Everyone wants religious freedom — at least for one’s own faith. The Pilgrims fled England for the Netherlands seeking it, for even in the early seventeenth century Amsterdam was known as a city of culture and religious tolerance.
Too much so for leader William Bradford who found “many of their children, by these occasions, and the great licentiousness of youth in that country and the manifold temptations of the place, were drawn away by evil examples into extravagant and dangerous courses.”
Packing his followers aboard the Mayflower, Bradford landed here in 1620. Religious freedom? In 1660, Mary Dyer was hanged on the Boston Common for her Quaker faith. As the United States came into being, founders drafted documents protecting the citizens’ right to worship, stipulating freedom of and from religion, and separation of church and state.
Today many hunger for a theocracy, limiting others’ religious freedom, trampling the civil rights of women, people of color, non-theists, and GLBT citizens. Oklahoma State Representative Todd Russ says House Bill 1125 will “take the state out of the process and leave marriage in the hands of the clergy,” adding, “Under my bill, the state is not allowing or disallowing same-sex marriage. It is simply leaving it up to the clergy.” However, the bill limits marriage to “people of faith.”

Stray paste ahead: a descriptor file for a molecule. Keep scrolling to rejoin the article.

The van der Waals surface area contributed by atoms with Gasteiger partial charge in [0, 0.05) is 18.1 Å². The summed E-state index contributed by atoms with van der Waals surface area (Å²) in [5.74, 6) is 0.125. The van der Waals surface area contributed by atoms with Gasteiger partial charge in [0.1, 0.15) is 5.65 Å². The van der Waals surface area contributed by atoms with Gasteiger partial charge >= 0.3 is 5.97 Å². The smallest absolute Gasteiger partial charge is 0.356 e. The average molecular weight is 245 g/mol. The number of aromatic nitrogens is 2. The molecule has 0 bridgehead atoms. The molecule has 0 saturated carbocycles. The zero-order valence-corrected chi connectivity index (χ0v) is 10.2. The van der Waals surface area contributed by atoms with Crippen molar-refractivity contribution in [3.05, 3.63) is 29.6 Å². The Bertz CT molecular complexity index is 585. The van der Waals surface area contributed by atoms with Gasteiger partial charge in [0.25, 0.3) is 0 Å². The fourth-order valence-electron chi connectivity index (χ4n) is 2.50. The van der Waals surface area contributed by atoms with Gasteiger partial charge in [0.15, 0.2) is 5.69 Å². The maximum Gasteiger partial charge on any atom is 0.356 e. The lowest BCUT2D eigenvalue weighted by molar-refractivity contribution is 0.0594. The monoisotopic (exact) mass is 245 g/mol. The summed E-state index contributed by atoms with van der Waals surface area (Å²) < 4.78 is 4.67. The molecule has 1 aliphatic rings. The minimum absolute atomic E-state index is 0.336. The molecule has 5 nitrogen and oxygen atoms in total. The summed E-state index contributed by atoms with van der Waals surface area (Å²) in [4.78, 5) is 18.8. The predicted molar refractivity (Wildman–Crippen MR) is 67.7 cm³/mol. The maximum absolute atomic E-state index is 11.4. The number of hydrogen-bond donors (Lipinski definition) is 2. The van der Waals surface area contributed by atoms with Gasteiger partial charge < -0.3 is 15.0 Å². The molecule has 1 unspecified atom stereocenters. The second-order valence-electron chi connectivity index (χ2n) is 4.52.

State employees won’t have to issue marriage licenses to same-sex couples and atheists are rendered second-class. Russ says of them: “They don’t have a spiritual basis for a marriage and don’t want to have a clergy member or a priest or someone involved in the spiritual aspect, then they can file an affidavit of common-law marriage.”
But as happens in hasty, ill-considered moves, there are loopholes and finagles. “Clergy?” Corporate trainer Paula Scheider of Tulsa was ordained by the Church of the Latter-Day Dude (inspired by The Big Lebowski) and has to date performed eight marriages. And there exist many gay clergy, even, I would hazard, in Oklahoma.
Just one example of many ludicrous attempts mushrooming throughout the country, all fuelled by fearful, hate-filled, power-hungry instigators. (Check also California attorney Matt McLaughlin; he paid $200 to submit his ballot initiative, “Sodomite Suppression Act,” proposing to kill all gays.)
Ludicrous, yes, but dangerous, and they cannot be dismissed.